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Just seven years ago, Nintendo was the undisputed king of the video game world. The Wii was impossible to find, as people who had never considered themselves gamers couldn't get enough of the company's products. Today, despite the introduction of a high-definition system that blends console and tablet gaming, the company is looking more and more like the industry's pauper.
Sales of the Wii U are stagnant. A slow trickle of releases hasn't helped matters. At the same time, Sony has managed to recapture its golden touch from the PlayStation 2 days, when it could do no wrong in gamers' eyes—and Microsoft is posting healthy Xbox One sales, despite some public relations missteps.
That's got some investors and analysts calling for change at the Kyoto, Japan-based company. Some want it to license its characters to the mobile market and other console companies. Others think it should abandon its latest game system altogether.
"[I] don't think Nintendo should exit the console hardware business, but ... it should consider getting out of the Wii U business, and consider going back to the drawing board on consoles," said Michael Pachter, managing director of equity research at Wedbush Securities. "Nintendo has a console in the marketplace that isn't working, and if it continues to tilt at windmills, its software sales will suffer."
Nintendo's global president, Satoru Iwata, is not currently answering any media questions about the status or direction of the company—and, in fact, is not at E3 at all.
Days before the show, Cindy Gordon, vice president of corporate affairs at Nintendo of America, informed the media that Iwata had "been instructed by his physician not to travel overseas in the immediate future and so he will not be making the trip to Los Angeles." (He has not taken a medical leave from the company.)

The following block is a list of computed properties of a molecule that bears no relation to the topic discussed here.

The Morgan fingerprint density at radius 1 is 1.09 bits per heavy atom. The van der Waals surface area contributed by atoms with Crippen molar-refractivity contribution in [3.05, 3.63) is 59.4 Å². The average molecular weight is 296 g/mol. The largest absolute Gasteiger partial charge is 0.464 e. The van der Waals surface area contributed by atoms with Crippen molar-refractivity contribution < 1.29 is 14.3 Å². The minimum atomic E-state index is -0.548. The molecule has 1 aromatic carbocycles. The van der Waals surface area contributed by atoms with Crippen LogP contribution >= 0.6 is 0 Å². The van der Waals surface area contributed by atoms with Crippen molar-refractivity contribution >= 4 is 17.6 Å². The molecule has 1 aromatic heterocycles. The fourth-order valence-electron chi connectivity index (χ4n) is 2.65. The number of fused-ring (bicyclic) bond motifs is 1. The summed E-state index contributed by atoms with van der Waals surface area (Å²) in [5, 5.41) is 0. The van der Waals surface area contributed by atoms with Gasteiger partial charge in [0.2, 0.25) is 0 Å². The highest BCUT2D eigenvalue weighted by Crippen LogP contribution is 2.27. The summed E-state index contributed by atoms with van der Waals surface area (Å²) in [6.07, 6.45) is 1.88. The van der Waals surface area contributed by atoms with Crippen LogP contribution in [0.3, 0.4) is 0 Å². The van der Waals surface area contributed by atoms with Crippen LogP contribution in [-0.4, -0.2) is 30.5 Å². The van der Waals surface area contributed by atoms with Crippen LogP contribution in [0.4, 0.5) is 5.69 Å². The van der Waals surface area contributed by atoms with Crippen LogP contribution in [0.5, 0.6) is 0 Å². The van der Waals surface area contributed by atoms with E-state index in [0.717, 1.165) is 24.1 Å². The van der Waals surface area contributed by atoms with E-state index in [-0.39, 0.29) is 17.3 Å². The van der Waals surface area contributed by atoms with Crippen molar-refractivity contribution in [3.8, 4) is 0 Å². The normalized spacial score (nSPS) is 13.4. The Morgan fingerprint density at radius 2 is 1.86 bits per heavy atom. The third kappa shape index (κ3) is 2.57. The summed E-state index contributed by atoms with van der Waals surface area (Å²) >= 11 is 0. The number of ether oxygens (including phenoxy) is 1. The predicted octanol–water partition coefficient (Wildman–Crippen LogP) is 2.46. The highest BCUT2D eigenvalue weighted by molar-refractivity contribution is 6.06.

However, in a briefing with analysts at the end of March, he reiterated his support for the Wii U.
"The fate of a video game system is often influenced greatly by the introduction of a single title," he said. "Before the release of the 'Pokemon' game, Game Boy had been showing slow growth, and many people wondered whether it was the end of Game Boy. But the 'Pokemon' game single-handedly changed the landscape of the system, which then started to show the strongest sales in the life cycle of the system."
Nintendo, as those comments imply, isn't content to sit back and accept third place in this console cycle. The company recently released "Mario Kart 8" to glowing reviews—and is counting on the game to boost Wii U sales. (The game sold 1.2 million units in its first weekend.)
And in the pipeline are a "Skylanders"-like take on the company's rich stable of characters, which will span both the video game and traditional toy categories—and many expect the company to unveil a high-definition installment in "The Legend of Zelda" series at this year's show.
"Mario Kart's launch is pretty important in the midterm," said P.J. McNealy, founder of Digital World Research. "That should be a good test on the amount of interest there is in the [Wii U] platform in general. ... Nintendo has to generate momentum—and that means having a slate of great games. They're in wait-and-see mode right now."